• Pundits dissect Springs election | Electoral process aided conservatives (The Denver Post)

  • Speaker says flag pledge has dark side | Richard Ellis said motivation for creating the Pledge was to help "Americanize" immigrants (The State Hornet, California State University, Sacramento)

  • Judicial nominee distances herself from past positions | Carolyn B. Kuhl, President Bush's nominee to a federal appeals court, told the committee that she was wrong to have argued vigorously as a lawyer in the Reagan Justice Department that the administration reverse a longstanding policy and provide tax-exempt status to Bob Jones University, despite its racial discrimination (The New York Times)
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Faith-based initiative:

  • Faith charity bill held up in Senate | Sen. Rick Santorum said the Democrats have not given the unanimous consent that is needed to allow a vote on the measure, even though Republicans have agreed to remove the language Democrats had concerns with (The Washington Times)

  • Senate to act on faith-based measure | Republicans Seek Other Vehicles for Sidelined Bush Proposals (The Washington Post)

  • Earlier: Faith-based bills will be scaled down more | Senate Republicans said last week that they will remove protections for faith-based charities from a scaled-down version of President Bush's faith-based initiative to give the bill a better chance of becoming law this year (The Washington Times)

  • Earlier: Senators set deal on religion-based initiative | Sponsors agree to strip the measure of a provision that would have helped religious groups compete for government grants (The New York Times)

  • Faith-based help for parolees upheld | Plaintiff promises to keep fighting use of government funds (Milwaukee Journal-Sentinel)

Life ethics:


Prayer and worship:

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Church life:

  • Beyond the big city | An African Methodist Episcopal church in the suburbs (The Wall Street Journal)

  • Minister turned from evil | Gerrit Wolfaardt used to roam the streets of Cape Town, South Africa, with his thug friends (Colorado Springs Gazette)

  • No church activities during working hours | The Kumasi Metropolitan Chief Executive, Mr Maxwell Kofi Jumah, has advised ministers of religion against organizing church activities during working hours, to the detriment of national productivity (GhanaWeb)

  • Christian group sues township | Great Lakes Society accuses Georgetown Township of blocking new church (Associated Press)

  • Helping clergy help their parishioners | A seminar educates pastors so they can give accurate information on legal matters such as divorce and drugs (Los Angeles Times)

  • Homily just a click away for clergy |, Bob Austin's website, offers homilies for all occasions, each a listener friendly 10 minutes long, allegedly free of fundamentalist ranting and trendy liberalism (The Guardian, London)

  • Nurses aid Guatemalan mission | Trinity Evangelical Free Church of Eustis has maintained a presence in Comitancillo for nearly two decades (The Orlando Sentinel)

Sexual ethics:

  • Diocese may appoint homosexual bishop | An Anglican clergyman who left his wife for a male lover emerged yesterday as the favorite to become the next bishop of the liberal American diocese of New Hampshire, becoming the first openly homosexual bishop (The Daily Telegraph, London)

  • Church group against event | A local hotel owner and the Edmond Police Department are preparing for possible public demonstrations this weekend when an alternative lifestyle organization converges in Edmond for a three-day convention (Edmond [Okla.] Sun)

  • Foes of benefits for partners stir  | Durham County considering plan (The News & Observer, Raleigh, N.C.)

  • Groups funding parent fight | The battle is over a bid by a lesbian couple to be legally recognized as 'mothers' of a boy (The London Free Press, Canada)

  • Anglican bishop issues warning to rebel clergy | The clergy of seven Vancouver-area Anglican parishes face expulsion from the pulpit after refusing to pledge obedience to the local bishop who has taken a stance in favour of blessing same-sex unions (Vancouver Sun)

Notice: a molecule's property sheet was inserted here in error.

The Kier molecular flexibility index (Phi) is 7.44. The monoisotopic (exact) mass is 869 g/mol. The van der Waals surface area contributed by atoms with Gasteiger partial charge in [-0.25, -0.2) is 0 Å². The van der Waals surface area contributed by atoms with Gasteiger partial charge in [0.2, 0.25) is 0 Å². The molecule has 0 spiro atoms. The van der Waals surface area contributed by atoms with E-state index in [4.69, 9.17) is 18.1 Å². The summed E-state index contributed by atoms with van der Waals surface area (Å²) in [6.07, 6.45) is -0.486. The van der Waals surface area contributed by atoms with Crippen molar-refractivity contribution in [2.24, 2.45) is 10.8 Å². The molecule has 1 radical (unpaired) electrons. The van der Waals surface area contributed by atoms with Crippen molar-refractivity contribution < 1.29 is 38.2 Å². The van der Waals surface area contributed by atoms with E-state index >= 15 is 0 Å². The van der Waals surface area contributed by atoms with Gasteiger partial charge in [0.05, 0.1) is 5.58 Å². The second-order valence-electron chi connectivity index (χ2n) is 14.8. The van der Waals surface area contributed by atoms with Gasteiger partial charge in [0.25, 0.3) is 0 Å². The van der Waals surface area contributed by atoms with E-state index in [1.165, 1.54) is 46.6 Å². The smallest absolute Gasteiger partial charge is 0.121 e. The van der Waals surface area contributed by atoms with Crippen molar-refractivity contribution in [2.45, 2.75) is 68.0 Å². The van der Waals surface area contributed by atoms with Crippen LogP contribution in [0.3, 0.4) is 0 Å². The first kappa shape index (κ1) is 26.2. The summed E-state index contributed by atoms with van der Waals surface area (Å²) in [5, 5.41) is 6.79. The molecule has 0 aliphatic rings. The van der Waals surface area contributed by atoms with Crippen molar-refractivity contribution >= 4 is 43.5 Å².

• Also: Punishing Yukon bishop 'foolishness': cleric (CBC-North)


  • Cohabitation and the church | Should the Church ease its stance on the key issue of sex before marriage? And what does the Bible have to say on the subject? (The Times, London)

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  • Audio Adrenaline pumped up for Wayfest | The band has performed enough to know all the kinks and rough spots are worked out, yet it's still fresh and exciting for the band members (The Tennessean)

  • All praise to Bob Dylan | Top gospel artists record folk-rocker's sacred music (The Toledo [Oh.] Blade)

  • Singing God's songs | Top draw Bill Gaither, other Christian music stars often toil in obscurity (The Denver Post)

  • All stops out to find players of mightiest instrument | But organist Mark Quarmby warns that young music students' unfamiliarity with the instrument may turn what is considered the finest 19th-century Romantic concert organ in the world into a silent antique within a generation (The Sydney Morning Herald)

Movies and TV:

  • Easter fare that doesn't star Charlton Heston | Many of the new shows are taking a livelier approach to ancient history, complete with reenactments and eager historians trying to breathe new life into some of Christianity's most familiar figures (The Christian Science Monitor)

  • "Last Temptation" reaches Chile at last | Fifteen years after its release, Chile has finally had its premier public showing of Martin Scorsese's controversial film "The Last Temptation of Christ." (Reuters)


  • Briton 'admits' Vietnam murder | A Briton could be shot by a firing squad after reportedly admitting cutting a UK priest's throat in Vietnam (BBC)

  • 'Ministry' detailed at McAnlis' tax trial | It was called the Universal Life Church, and it was used by golf architect and accused tax scofflaw Theodore McAnlis to get a property tax exemption during the 1980s, an IRS agent testified at his trial on Thursday (Palm Beach Post)

Clergy sex abuse:

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Other stories of interest:

  • Thomas Nelson Publishers takes top share in survey | Thomas Nelson Publishers scored the largest marketshare among industry publishers with 19.8 percent of revenue and 17.3 percent of units sold, a survey of sales trends in the Christian retail market shows (Nashville Business Journal)

  • Religion news in brief | United Methodists will debate homosexual conduct again, Canada's Anglicans are debating it now, Catholic-Episcopal talks continue, and other stories (Associated Press)